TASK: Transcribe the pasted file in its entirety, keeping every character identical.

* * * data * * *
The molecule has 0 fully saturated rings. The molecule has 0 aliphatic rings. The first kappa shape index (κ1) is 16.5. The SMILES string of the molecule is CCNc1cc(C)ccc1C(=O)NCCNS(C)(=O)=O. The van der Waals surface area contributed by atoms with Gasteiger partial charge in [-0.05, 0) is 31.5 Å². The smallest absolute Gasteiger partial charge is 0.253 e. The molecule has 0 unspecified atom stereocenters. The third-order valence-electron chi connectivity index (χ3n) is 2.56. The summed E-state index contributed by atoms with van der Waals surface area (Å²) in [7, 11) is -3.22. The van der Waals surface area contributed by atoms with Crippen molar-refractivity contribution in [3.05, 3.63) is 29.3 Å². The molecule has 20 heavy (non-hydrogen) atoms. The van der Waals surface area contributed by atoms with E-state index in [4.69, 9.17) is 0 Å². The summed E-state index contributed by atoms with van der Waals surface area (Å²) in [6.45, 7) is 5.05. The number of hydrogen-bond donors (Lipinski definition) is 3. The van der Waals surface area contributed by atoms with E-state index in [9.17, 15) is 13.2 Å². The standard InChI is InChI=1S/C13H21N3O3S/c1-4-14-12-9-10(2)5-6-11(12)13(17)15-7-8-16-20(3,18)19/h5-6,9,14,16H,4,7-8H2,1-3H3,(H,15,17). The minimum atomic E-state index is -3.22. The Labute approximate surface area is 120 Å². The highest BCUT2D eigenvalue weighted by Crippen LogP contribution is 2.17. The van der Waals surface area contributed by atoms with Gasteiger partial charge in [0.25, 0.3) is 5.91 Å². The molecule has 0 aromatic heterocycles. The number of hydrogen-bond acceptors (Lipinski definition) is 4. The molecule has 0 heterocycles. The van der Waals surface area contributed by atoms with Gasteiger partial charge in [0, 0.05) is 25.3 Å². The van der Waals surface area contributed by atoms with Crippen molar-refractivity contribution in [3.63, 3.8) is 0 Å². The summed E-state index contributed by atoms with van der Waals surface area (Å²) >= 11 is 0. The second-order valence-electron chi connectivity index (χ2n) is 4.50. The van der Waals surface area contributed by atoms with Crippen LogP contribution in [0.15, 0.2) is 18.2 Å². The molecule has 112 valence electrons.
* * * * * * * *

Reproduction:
The molecule has 0 fully saturated rings. The molecule has 0 aliphatic rings. The first kappa shape index (κ1) is 16.5. The SMILES string of the molecule is CCNc1cc(C)ccc1C(=O)NCCNS(C)(=O)=O. The van der Waals surface area contributed by atoms with Gasteiger partial charge in [-0.05, 0) is 31.5 Å². The smallest absolute Gasteiger partial charge is 0.253 e. The molecule has 0 unspecified atom stereocenters. The third-order valence-electron chi connectivity index (χ3n) is 2.56. The summed E-state index contributed by atoms with van der Waals surface area (Å²) in [7, 11) is -3.22. The van der Waals surface area contributed by atoms with Crippen molar-refractivity contribution in [3.05, 3.63) is 29.3 Å². The molecule has 20 heavy (non-hydrogen) atoms. The van der Waals surface area contributed by atoms with E-state index in [4.69, 9.17) is 0 Å². The summed E-state index contributed by atoms with van der Waals surface area (Å²) in [6.45, 7) is 5.05. The number of hydrogen-bond donors (Lipinski definition) is 3. The van der Waals surface area contributed by atoms with E-state index in [9.17, 15) is 13.2 Å². The standard InChI is InChI=1S/C13H21N3O3S/c1-4-14-12-9-10(2)5-6-11(12)13(17)15-7-8-16-20(3,18)19/h5-6,9,14,16H,4,7-8H2,1-3H3,(H,15,17). The minimum atomic E-state index is -3.22. The Labute approximate surface area is 120 Å². The highest BCUT2D eigenvalue weighted by Crippen LogP contribution is 2.17. The van der Waals surface area contributed by atoms with Gasteiger partial charge in [0.25, 0.3) is 5.91 Å². The molecule has 0 aromatic heterocycles. The number of hydrogen-bond acceptors (Lipinski definition) is 4. The molecule has 0 heterocycles. The van der Waals surface area contributed by atoms with Gasteiger partial charge in [0, 0.05) is 25.3 Å². The van der Waals surface area contributed by atoms with Crippen molar-refractivity contribution in [3.63, 3.8) is 0 Å². The summed E-state index contributed by atoms with van der Waals surface area (Å²) >= 11 is 0. The second-order valence-electron chi connectivity index (χ2n) is 4.50. The van der Waals surface area contributed by atoms with Crippen LogP contribution in [0.15, 0.2) is 18.2 Å². The molecule has 112 valence electrons.